Forced to move some ministers around following the sacking of his disgraced former party chairman Nadhim Zahawi the Prime Minister expanded on this by creating four new Government departments aimed at boosting economic growth and addressing the energy crisis.
His first act was to put former trade minister Greg Hands in as party chairman – a man who said Mr Zahawi was safe in the job three hours before he was sacked.
Speaking in London, Mr Sunak said: “I think we’ve seen over the last year, in particular, the impact that happens to people’s bills at home when energy policy doesn’t work properly, when we’re reliant on imported energy from hostile countries.
“That’s why the creation today of a new department focused specifically on energy security and net zero is so important.”
Having served four of the past five prime ministers, Mr Hands will be a popular appointment, liked among London Tories and across the party. Crucially, he is also a close ally of Mr Sunak.
Mr Hands said he was “excited” to get started in his new role.
He tweeted: “I joined the Party in 1986 – a ward chairman in 1992, a councillor in 1998, a group leader in 1999, an MP in 2005, a minister in 2011 – an honour to chair it in 2023! The work starts right away.”
Downing Street admitted the changes would not be a “silver bullet” to address the problems facing the UK, but said the moves have been “worked on for some time”.
Mr Sunak pointed to the tangible benefits of his reforms, which are believed to have largely blindsided departmental officials after being drawn up by a close circle in Number 10 and the Cabinet Office.
He said the focus of the new energy department would “mean that we can reduce people’s energy bills”. “That’s so important,” he said. “It means we can produce more energy here at home, giving us more independence and security, and it means we can transition to cleaner forms of energy as we hit our net-zero ambitions and create jobs in the process, as we’re seeing here today”.
Whitehall officials were privately seething over the changes. Several told The Scotsman it was unacceptable to learn about them from a newspaper briefing, rather than being told themselves.
But the main element of the reshuffle was the sweeping changes to how Whitehall operates, with the business, trade and culture departments restructured into four different ministries.
Grant Shapps, who had been business secretary, will now be the energy security and net zero secretary.
Mr Sunak had promised during the Tory leadership campaign to re-establish an energy department, and has been forced to act now after pressure from Labour and Tory MPs over soaring prices for households.
Downing Street hopes the move can provide clearer focus on energy prices, as well as ways to secure more energy from domestic nuclear and renewable sources.
Kemi Badenoch, who was international trade secretary, will now lead the joint Department for Business and Trade. The move is a blow to Ms Badenoch, a former leadership contender on the right of the party, already given a lesser job than her allies hoped for.
Lucy Frazer joins the Cabinet as culture secretary in a department that has been shorn of its responsibility for digital technology, but will instead focus on the creative arts and sport.
Michelle Donelan moves from culture to the new Department for Science, Innovation and Technology, which ministers hope can help promote the Prime Minister’s vision of turning the UK into a new “Silicon Valley”.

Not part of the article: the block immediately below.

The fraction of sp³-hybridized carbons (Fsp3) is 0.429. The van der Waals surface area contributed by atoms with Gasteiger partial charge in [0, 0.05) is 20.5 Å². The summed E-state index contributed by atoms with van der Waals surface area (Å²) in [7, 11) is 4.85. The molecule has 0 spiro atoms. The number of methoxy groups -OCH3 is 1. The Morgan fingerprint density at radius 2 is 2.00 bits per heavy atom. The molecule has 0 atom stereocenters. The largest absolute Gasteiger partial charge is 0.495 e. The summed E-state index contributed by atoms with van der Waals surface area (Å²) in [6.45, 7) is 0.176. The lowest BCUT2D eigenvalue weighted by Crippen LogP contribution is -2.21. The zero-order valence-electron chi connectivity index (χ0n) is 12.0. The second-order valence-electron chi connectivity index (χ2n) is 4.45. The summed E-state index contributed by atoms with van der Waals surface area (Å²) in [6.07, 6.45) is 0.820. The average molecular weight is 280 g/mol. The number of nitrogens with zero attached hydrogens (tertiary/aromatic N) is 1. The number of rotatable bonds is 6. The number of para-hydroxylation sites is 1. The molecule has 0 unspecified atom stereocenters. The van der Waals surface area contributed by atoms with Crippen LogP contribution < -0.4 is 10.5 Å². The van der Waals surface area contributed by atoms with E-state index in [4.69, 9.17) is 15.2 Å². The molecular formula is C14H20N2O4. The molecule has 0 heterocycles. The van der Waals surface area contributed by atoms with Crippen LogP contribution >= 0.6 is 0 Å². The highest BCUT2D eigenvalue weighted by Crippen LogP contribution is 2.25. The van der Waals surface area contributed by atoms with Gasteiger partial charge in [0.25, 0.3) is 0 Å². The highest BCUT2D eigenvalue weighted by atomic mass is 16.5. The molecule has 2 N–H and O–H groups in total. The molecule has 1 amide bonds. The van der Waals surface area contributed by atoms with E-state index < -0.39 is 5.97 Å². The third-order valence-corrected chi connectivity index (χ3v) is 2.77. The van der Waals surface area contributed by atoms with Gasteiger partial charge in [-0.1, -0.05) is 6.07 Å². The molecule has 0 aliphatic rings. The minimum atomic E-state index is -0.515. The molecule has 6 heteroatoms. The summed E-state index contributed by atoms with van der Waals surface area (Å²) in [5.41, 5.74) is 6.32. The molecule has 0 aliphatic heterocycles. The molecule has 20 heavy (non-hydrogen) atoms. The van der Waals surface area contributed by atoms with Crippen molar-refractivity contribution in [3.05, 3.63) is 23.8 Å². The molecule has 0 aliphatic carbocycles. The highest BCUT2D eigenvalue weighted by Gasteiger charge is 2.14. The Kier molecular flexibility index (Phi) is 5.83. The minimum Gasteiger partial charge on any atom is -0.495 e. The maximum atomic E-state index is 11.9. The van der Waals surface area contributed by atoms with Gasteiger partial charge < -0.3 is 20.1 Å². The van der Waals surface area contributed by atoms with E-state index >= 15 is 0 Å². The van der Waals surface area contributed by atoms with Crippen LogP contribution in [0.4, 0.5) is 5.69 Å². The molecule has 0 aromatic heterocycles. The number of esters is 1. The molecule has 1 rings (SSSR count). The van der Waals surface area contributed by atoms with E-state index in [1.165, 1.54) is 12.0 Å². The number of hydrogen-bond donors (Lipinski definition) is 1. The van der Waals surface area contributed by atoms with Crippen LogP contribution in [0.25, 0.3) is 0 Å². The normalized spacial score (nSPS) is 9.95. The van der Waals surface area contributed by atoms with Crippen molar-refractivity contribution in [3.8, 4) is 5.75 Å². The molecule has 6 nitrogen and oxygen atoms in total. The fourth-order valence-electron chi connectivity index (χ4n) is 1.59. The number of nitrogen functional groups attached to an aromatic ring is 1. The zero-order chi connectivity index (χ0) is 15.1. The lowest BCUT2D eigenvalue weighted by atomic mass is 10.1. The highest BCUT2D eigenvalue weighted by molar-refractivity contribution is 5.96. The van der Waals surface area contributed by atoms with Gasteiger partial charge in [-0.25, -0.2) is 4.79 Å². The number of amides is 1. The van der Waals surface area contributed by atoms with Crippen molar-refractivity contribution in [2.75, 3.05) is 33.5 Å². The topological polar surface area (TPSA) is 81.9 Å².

One Tory MP told The Scotsman while they appreciated the intent to implement a more long-term vision for Britain, it was “a bit pointless when we won’t be in power to do anything with them”.
The reshuffle failed to address the status of Dominic Raab, amid the ongoing investigation into bullying allegations against the deputy prime minister, who remains in post.
Some Tory MPs believed the reshuffle to be the perfect opportunity to move him out, ending questions about Mr Sunak ignoring bad behaviour.
Mr Raab is being investigated by senior lawyer Adam Tolley KC over bullying allegations, with dozens of officials thought to be involved in eight formal complaints, claims he denies.
Asked about Mr Raab’s status on Tuesday, the Prime Minister said: “The independent adviser is conducting his investigation; I can’t prejudge the outcome of that investigation. It’s right that it concludes.
“But as people have seen from how I’ve acted in the past, when I’m presented with conclusive independent findings that someone in my Government has not acted with the integrity or standards that I would expect of them, I won’t hesitate to take swift and decisive action.
“That’s what I’ve done in the past. But with regard to this situation, it’s right that we let the independent process continue”.
Responding to the reshuffle, the Liberal Democrats claimed it would cost £60 million, enough to pay for almost 25 million free school meals.
Liberal Democrat Cabinet Office spokesperson Christine Jardine said: “Rishi Sunak is looking weaker by the day, and this rudderless reshuffle is the latest proof. This reshuffle will cost the public millions while failing to change the trajectory of this Government in crisis.
“Rather than fritter away tens of millions of taxpayers’ cash on costly vanity projects, Sunak should spend the money where it’s most needed. This cash could fund 25 million free school meals.”
Meanwhile, Labour hit out at Mr Sunak, accusing him of failing to prioritise industrial strategy amid the splitting up of the Department for Business, Energy and Industrial Strategy (BEIS).
Shadow business secretary Jonathan Reynolds said Mr Sunak’s “decision to remove the industrial strategy from his Government’s priority list shows quite clearly that he has no plan to drive growth in our fantastic industries”.